WASHINGTON, D.C. — Representatives Darin LaHood (IL-18), John Shimkus (IL-15), Adam Kinzinger (IL-16), Rodney Davis (IL-13), and Mike Bost (IL-12) sent a letter to Illinois Governor JB Pritzker requesting that the state, Illinois’ Department of Human Services (IDHS), and Illinois Department of Children and Family Services (IDCFS) clarify recent guidance that asserts that the state may reduce funding for nonprofit human service organizations equivalent to the funding they received through the Paycheck Protection Program (PPP).
The Members release the following joint statement:
“Congress did not intend for the funds provided through the Paycheck Protection Program to supplement state budgets by offsetting the cost they pay for services through private nonprofit service providers. The PPP has helped businesses, nonprofits, and workers across Illinois get through this challenging time. The state’s assertion that it may deduct an amount equivalent to any funds nonprofit organizations receive through PPP from what they are paid in their contracts is a clear overreach. Nonprofit service organizations should not be punished at the expense of the state during this difficult time. Governor Pritzker and relevant state agencies must withdraw their request for information about PPP dollars in accordance with Congressional intent.”
You can read the full letter here or below.
June 3, 2020
Governor JB Pritzker
Office of the Governor
207 State House
Springfield, IL 62706
Dear Governor Pritzker,
We write today on behalf of the nonprofit human service organizations we represent to express concern that state agencies, including Illinois Department of Human Services (IDHS) and Illinois Department of Children and Family Services (IDCFS), have asked these organizations to report to the state the status of a Payment Protection Program (PPP) loan. The PPP was authorized by Congress in the CARES Act to allow businesses and nonprofits to keep employees on payroll and off unemployment, given the impact of coronavirus on our communities and these entities. Based on our understanding of new guidance issued by the state, these nonprofits will need to comply with the state reporting requirement in order to receive their expected payments from the state and risk a reduction of dollars awarded in current or future state contracts as a result of the PPP loan being forgiven in part or in whole. To our knowledge, currently, no other state is requiring human service providers to report to the state on the status of their PPP loan or tying these loan dollars to state funding.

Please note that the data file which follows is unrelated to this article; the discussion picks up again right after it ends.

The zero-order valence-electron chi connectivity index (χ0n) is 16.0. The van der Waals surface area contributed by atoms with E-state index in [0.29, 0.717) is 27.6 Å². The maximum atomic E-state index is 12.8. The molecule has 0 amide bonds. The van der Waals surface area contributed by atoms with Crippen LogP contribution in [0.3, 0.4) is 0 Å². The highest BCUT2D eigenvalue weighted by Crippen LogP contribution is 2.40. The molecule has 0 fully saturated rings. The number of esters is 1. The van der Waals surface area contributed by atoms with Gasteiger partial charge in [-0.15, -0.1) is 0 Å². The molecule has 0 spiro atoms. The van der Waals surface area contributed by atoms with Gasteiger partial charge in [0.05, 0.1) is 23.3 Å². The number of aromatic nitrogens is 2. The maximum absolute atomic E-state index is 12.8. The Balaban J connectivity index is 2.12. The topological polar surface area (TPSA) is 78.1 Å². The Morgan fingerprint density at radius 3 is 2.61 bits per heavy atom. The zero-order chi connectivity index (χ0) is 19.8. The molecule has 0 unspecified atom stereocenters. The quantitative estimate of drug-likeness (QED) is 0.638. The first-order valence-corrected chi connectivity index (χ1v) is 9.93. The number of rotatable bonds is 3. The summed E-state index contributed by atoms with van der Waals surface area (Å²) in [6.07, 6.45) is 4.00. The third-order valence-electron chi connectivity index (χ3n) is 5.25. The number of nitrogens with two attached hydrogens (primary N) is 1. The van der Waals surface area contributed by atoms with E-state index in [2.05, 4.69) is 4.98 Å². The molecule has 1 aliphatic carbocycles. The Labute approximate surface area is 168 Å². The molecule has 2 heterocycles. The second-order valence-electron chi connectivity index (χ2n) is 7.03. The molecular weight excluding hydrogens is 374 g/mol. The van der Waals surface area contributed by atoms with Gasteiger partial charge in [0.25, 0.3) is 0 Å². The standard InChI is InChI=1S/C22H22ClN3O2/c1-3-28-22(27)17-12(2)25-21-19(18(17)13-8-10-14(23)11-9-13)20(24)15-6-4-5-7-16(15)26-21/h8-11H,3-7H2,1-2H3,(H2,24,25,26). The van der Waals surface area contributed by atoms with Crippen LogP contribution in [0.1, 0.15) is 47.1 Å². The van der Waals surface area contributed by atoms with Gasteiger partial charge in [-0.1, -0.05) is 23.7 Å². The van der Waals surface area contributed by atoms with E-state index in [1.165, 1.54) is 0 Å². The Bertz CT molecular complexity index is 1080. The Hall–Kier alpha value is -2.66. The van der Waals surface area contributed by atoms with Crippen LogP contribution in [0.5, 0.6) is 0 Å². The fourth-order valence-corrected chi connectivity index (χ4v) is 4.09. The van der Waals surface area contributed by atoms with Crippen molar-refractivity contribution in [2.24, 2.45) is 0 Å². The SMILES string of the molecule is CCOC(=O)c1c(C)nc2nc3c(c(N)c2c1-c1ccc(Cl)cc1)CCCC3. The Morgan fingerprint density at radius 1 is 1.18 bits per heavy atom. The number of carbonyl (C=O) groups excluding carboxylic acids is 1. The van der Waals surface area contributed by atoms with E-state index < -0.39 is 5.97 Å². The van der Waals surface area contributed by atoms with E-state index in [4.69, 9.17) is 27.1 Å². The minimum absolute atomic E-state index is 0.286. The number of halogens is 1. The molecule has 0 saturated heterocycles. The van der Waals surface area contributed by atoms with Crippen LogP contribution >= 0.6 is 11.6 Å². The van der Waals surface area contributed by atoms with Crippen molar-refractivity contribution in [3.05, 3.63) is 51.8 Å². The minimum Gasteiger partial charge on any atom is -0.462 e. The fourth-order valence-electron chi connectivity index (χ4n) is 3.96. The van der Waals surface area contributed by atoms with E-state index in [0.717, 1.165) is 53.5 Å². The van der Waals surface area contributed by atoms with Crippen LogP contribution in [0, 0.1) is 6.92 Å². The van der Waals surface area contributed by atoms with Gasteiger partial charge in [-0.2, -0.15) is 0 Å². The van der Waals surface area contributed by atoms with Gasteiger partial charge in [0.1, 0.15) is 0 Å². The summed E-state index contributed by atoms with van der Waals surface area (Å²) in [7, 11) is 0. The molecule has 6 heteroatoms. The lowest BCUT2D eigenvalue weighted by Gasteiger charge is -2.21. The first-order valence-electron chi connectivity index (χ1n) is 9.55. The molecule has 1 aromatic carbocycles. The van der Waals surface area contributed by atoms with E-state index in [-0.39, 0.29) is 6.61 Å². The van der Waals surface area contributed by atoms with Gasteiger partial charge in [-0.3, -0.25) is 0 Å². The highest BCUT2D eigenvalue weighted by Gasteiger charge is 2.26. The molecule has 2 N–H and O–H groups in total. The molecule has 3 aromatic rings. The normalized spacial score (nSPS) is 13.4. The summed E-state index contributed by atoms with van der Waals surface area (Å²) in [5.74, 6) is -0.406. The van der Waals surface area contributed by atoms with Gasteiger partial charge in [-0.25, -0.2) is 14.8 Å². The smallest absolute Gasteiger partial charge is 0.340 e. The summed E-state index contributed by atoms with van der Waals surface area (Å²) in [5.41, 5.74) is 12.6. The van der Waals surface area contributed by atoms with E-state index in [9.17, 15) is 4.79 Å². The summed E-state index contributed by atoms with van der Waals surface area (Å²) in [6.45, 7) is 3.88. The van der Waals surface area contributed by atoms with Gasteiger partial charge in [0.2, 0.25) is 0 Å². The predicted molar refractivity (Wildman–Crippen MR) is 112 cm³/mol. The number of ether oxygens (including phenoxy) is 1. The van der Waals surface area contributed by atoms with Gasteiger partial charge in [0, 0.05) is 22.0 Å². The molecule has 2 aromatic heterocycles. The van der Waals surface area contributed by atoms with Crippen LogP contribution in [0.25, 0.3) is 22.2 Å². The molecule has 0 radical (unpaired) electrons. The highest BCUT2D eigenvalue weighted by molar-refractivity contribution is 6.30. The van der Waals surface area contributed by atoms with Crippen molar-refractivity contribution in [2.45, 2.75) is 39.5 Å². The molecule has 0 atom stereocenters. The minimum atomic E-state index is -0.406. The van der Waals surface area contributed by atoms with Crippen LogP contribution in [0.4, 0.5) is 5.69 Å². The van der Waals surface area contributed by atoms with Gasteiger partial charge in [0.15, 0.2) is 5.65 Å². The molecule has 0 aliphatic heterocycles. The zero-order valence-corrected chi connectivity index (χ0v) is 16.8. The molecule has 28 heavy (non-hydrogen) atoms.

As you are aware, the State of Illinois has consistently underfunded these nonprofit service providers. Many nonprofit organizations must raise significant charitable dollars to fund the gap between the level of reimbursement provided by government contracts and the actual cost of care. The COVID-19 pandemic has resulted in the cancellation of fund-raising events and an overall decrease in the charitable donations needed for the survival of nonprofit organizations.
The PPP loans, including any portion that is forgiven, is to be of full benefit to the private organizations that have applied for and received them. It is Congress’ intent to allow private non-profit agencies to use any forgivable amount of the PPP to help cover the gap between the level of reimbursement provided by government contracts and the actual cost of care. This is being done to allow these organization to be able to weather the long-term economic impact of the pandemic and keep their employees working and paid.
Congress did not intend funds from the PPP to be used by states to supplement their budgets or offset dollars states typically pay for services through private nonprofit service providers. The state’s assertion that it may have the ability to deduct an amount equivalent to any funds nonprofit organizations receive through PPP from what they are paid in their contracts – is a clear overreach.
We urge you to direct your state departments to withdraw their request for information about PPP dollars and allow these funds to be used according to congressional intent as outlined above. Nonprofit human service providers should not be penalized for their efforts to maintain their operations during this crisis by a state agency that already counts on nonprofit organizations to supplement the cost of care for children for whom the state has legal responsibility.